Collagen supplementation has snowballed over the past few years due to its potential to improve skin elasticity and connective tissue health. It’s the most abundant protein in the body but declines as we age. It’s no surprise that supplementation is so popular. Although the benefits of collagen peptides are well known, what’s not as well known is the role vitamin C plays in its effectiveness. So, supplementing with collagen is good, but ensuring you get enough vitamin C in conjunction is even better. People with complicating health factors may be especially concerned about vitamin C deficiency.
The Role of Vitamin C
Vitamin C (also known as L-ascorbic acid) is widely appreciated for supporting immunity and antioxidant processes. The body cannot produce it, so it must be acquired through diet. Although some immune cells store vitamin C, it is water-soluble, so any excess volume excretes rapidly. Therefore, consuming several smaller doses of vitamin C throughout each day is helpful, especially since absorption dramatically declines at doses over 200 mg. Many fruits and vegetables will provide reasonable levels of C. Still, a supplement may be necessary for people with dietary restrictions, illness, or injury.
Vitamin C is also necessary to synthesize the immensely popular structural protein collagen.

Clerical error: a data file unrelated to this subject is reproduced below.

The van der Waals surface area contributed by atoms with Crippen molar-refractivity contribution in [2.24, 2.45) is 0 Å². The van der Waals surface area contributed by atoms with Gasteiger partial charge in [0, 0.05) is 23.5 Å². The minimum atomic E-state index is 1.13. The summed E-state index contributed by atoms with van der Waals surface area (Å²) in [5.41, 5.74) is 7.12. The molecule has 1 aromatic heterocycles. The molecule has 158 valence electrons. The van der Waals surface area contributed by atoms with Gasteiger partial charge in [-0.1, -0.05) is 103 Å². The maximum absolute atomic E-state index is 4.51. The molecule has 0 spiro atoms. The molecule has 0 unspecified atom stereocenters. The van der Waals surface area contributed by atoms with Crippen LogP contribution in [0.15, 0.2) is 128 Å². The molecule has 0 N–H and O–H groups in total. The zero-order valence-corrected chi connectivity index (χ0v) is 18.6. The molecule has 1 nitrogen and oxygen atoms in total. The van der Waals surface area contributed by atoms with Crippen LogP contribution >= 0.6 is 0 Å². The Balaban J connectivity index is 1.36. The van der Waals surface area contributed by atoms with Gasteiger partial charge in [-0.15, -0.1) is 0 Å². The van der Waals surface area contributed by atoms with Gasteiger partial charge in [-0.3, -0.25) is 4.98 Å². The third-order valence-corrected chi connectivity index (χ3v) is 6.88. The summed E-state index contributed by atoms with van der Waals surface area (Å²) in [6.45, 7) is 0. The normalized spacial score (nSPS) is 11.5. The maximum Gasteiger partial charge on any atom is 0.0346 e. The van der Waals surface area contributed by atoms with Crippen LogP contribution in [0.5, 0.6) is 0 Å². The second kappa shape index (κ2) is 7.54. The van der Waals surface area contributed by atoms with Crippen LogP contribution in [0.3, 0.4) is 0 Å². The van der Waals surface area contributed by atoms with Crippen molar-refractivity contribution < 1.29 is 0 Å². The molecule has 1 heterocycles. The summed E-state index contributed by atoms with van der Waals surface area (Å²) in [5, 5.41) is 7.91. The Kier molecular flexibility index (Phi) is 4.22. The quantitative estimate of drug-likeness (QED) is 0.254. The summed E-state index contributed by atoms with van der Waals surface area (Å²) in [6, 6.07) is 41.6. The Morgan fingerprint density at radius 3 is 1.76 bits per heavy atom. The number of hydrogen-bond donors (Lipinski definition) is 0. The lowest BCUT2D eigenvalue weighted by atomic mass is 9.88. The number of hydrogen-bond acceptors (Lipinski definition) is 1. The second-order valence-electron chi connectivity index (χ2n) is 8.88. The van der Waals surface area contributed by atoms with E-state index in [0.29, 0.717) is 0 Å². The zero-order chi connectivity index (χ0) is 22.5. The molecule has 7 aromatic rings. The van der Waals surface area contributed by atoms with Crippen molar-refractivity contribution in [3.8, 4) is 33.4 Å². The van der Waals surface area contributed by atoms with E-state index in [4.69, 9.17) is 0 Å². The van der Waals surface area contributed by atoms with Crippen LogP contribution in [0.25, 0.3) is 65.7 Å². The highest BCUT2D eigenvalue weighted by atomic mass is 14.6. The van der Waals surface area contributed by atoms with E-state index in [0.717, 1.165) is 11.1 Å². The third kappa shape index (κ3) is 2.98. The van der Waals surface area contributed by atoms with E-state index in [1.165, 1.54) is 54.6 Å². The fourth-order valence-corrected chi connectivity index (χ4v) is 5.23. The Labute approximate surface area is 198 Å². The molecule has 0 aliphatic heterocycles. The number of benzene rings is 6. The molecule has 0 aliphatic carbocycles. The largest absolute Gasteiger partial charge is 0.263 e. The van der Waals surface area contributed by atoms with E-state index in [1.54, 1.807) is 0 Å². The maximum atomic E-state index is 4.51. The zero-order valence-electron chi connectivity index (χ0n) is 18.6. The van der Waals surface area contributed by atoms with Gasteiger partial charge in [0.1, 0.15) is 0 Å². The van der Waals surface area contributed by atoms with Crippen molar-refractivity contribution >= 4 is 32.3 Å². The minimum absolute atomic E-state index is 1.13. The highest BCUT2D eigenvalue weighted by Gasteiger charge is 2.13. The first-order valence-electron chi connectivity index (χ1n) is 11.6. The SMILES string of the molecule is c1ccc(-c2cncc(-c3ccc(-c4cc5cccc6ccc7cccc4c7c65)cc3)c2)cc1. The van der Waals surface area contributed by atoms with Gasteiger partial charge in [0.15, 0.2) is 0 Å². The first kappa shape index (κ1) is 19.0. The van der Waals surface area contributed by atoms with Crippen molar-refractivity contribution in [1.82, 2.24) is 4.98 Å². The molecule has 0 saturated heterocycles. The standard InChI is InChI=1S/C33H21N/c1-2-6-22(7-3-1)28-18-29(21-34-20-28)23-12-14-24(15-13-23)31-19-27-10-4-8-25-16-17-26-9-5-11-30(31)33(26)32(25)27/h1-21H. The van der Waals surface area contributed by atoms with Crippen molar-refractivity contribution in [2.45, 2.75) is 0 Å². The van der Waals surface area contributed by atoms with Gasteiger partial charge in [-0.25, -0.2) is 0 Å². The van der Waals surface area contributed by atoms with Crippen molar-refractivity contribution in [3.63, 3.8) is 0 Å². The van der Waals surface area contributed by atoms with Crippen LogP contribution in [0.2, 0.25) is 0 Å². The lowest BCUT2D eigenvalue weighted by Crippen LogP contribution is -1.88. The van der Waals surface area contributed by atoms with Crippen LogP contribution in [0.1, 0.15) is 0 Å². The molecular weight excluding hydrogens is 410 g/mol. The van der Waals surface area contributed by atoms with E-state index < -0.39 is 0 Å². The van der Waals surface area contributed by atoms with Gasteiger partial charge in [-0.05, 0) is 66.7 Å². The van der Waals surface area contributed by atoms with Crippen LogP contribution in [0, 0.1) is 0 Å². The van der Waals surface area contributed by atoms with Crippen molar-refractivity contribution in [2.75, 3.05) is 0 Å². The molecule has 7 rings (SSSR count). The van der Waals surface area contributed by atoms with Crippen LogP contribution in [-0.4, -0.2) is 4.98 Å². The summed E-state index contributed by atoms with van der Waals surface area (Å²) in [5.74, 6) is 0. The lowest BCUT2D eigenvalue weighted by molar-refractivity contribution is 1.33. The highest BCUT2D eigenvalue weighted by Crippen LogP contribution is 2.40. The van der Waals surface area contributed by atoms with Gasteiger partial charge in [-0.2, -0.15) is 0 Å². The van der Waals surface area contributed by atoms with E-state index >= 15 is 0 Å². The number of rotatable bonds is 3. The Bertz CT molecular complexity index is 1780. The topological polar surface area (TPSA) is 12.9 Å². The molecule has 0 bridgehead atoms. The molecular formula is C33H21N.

Collagen is a protein that comprises much of our connective tissues, including our joints, tendons, ligaments, and skin. It increases strength and flexibility, allowing for smooth joint articulation and ease of mobility.
Specialized cells, called chondrocytes, produce collagen. Collagen peptides can stimulate chondrocytes to produce relevant tissues, and ascorbic acid further supports the process.
Peptides are unique combinations of amino acids and precursors to specific tissues. Supplementing collagen peptides and ascorbic acid is an efficient way to encourage wound healing and improve the strength and flexibility of connective tissues.
It comes in many forms and potencies for those who require vitamin C supplementation. We advise you to take several small doses throughout the day to help avoid the chance of taking more than your body can absorb. Options include capsules, gummies, or powders at varying potencies.
The most efficient collagen dosing is as a granulated powder added to liquids. Options include using the powder in smoothies, oatmeal, or mixed in milk and used with coffee or cereal. Effective doses range from 12-gram to 25-gram servings once or twice a day. Collagen may also be obtained from bone broth if preferred.
Should I buy a product with both?
While combination products exist, someone who eats a balanced diet won’t likely need to supplement their vitamin C. However, if your diet isn’t great or you have complicating factors, you may want to consider it.
As always, we’re here to help! Please talk to us if you have further questions.